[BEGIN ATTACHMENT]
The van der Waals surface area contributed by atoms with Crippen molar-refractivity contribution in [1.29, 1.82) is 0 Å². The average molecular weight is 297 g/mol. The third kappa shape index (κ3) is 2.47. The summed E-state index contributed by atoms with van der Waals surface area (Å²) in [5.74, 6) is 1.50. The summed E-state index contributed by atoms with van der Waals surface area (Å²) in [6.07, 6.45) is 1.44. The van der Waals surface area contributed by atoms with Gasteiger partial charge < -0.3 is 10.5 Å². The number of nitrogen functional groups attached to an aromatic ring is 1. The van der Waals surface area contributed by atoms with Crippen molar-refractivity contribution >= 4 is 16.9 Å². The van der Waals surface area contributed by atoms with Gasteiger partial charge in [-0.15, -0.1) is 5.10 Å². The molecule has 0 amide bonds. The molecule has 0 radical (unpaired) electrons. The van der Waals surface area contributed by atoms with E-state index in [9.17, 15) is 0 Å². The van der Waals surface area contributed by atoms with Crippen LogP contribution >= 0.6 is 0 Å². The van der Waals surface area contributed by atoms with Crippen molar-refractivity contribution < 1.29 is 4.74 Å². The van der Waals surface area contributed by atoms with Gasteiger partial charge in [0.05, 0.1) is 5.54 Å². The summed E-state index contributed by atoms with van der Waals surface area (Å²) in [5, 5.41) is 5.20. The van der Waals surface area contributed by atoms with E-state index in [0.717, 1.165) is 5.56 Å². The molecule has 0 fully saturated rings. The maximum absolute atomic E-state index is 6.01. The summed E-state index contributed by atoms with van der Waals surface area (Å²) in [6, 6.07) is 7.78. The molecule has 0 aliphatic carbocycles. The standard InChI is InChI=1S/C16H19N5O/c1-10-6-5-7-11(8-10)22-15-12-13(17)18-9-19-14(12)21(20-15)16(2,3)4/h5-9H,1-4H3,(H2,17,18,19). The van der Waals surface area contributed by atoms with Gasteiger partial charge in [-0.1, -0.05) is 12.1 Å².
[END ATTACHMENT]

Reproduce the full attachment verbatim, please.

The van der Waals surface area contributed by atoms with Crippen molar-refractivity contribution in [1.29, 1.82) is 0 Å². The average molecular weight is 297 g/mol. The third kappa shape index (κ3) is 2.47. The summed E-state index contributed by atoms with van der Waals surface area (Å²) in [5.74, 6) is 1.50. The summed E-state index contributed by atoms with van der Waals surface area (Å²) in [6.07, 6.45) is 1.44. The van der Waals surface area contributed by atoms with Gasteiger partial charge < -0.3 is 10.5 Å². The number of nitrogen functional groups attached to an aromatic ring is 1. The van der Waals surface area contributed by atoms with Crippen molar-refractivity contribution >= 4 is 16.9 Å². The van der Waals surface area contributed by atoms with Gasteiger partial charge in [-0.15, -0.1) is 5.10 Å². The molecule has 0 amide bonds. The molecule has 0 radical (unpaired) electrons. The van der Waals surface area contributed by atoms with E-state index in [9.17, 15) is 0 Å². The van der Waals surface area contributed by atoms with Crippen LogP contribution >= 0.6 is 0 Å². The van der Waals surface area contributed by atoms with Crippen molar-refractivity contribution < 1.29 is 4.74 Å². The van der Waals surface area contributed by atoms with Gasteiger partial charge in [0.05, 0.1) is 5.54 Å². The summed E-state index contributed by atoms with van der Waals surface area (Å²) in [5, 5.41) is 5.20. The van der Waals surface area contributed by atoms with E-state index in [0.717, 1.165) is 5.56 Å². The molecule has 0 fully saturated rings. The maximum absolute atomic E-state index is 6.01. The summed E-state index contributed by atoms with van der Waals surface area (Å²) in [6, 6.07) is 7.78. The molecule has 0 aliphatic carbocycles. The standard InChI is InChI=1S/C16H19N5O/c1-10-6-5-7-11(8-10)22-15-12-13(17)18-9-19-14(12)21(20-15)16(2,3)4/h5-9H,1-4H3,(H2,17,18,19). The van der Waals surface area contributed by atoms with Gasteiger partial charge in [-0.1, -0.05) is 12.1 Å².